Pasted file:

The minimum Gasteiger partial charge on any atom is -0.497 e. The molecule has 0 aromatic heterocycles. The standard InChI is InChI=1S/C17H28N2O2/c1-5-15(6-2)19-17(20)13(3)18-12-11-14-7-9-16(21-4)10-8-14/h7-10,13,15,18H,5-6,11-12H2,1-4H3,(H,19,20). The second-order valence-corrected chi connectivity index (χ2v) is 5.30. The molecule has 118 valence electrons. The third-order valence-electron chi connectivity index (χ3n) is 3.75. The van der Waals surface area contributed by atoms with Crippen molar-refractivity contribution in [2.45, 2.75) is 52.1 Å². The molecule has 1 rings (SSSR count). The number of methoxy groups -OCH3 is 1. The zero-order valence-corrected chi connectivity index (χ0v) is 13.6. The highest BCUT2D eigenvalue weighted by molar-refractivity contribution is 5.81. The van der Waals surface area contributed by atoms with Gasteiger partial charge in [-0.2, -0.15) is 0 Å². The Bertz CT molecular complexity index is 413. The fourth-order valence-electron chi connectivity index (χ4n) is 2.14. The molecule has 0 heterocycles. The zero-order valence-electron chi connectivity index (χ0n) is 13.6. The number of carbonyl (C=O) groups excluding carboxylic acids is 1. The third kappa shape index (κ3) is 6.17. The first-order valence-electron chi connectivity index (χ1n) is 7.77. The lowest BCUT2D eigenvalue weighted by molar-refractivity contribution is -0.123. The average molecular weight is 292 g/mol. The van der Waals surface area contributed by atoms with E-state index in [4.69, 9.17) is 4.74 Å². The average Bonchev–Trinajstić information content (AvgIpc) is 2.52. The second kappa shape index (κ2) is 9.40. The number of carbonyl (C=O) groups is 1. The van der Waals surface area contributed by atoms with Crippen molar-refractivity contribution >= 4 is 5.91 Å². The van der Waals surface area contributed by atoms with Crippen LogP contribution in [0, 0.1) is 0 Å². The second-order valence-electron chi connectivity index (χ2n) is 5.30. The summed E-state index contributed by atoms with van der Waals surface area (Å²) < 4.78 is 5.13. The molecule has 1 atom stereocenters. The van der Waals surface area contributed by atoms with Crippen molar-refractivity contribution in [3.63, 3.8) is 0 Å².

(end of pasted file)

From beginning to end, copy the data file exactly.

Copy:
The minimum Gasteiger partial charge on any atom is -0.497 e. The molecule has 0 aromatic heterocycles. The standard InChI is InChI=1S/C17H28N2O2/c1-5-15(6-2)19-17(20)13(3)18-12-11-14-7-9-16(21-4)10-8-14/h7-10,13,15,18H,5-6,11-12H2,1-4H3,(H,19,20). The second-order valence-corrected chi connectivity index (χ2v) is 5.30. The molecule has 118 valence electrons. The third-order valence-electron chi connectivity index (χ3n) is 3.75. The van der Waals surface area contributed by atoms with Crippen molar-refractivity contribution in [2.45, 2.75) is 52.1 Å². The molecule has 1 rings (SSSR count). The number of methoxy groups -OCH3 is 1. The zero-order valence-corrected chi connectivity index (χ0v) is 13.6. The highest BCUT2D eigenvalue weighted by molar-refractivity contribution is 5.81. The van der Waals surface area contributed by atoms with Gasteiger partial charge in [-0.2, -0.15) is 0 Å². The Bertz CT molecular complexity index is 413. The fourth-order valence-electron chi connectivity index (χ4n) is 2.14. The molecule has 0 heterocycles. The zero-order valence-electron chi connectivity index (χ0n) is 13.6. The number of carbonyl (C=O) groups excluding carboxylic acids is 1. The third kappa shape index (κ3) is 6.17. The first-order valence-electron chi connectivity index (χ1n) is 7.77. The lowest BCUT2D eigenvalue weighted by molar-refractivity contribution is -0.123. The average molecular weight is 292 g/mol. The van der Waals surface area contributed by atoms with E-state index in [4.69, 9.17) is 4.74 Å². The average Bonchev–Trinajstić information content (AvgIpc) is 2.52. The second kappa shape index (κ2) is 9.40. The number of carbonyl (C=O) groups is 1. The van der Waals surface area contributed by atoms with Crippen molar-refractivity contribution >= 4 is 5.91 Å². The van der Waals surface area contributed by atoms with Crippen LogP contribution in [0, 0.1) is 0 Å². The second-order valence-electron chi connectivity index (χ2n) is 5.30. The summed E-state index contributed by atoms with van der Waals surface area (Å²) < 4.78 is 5.13. The molecule has 1 atom stereocenters. The van der Waals surface area contributed by atoms with Crippen molar-refractivity contribution in [3.63, 3.8) is 0 Å².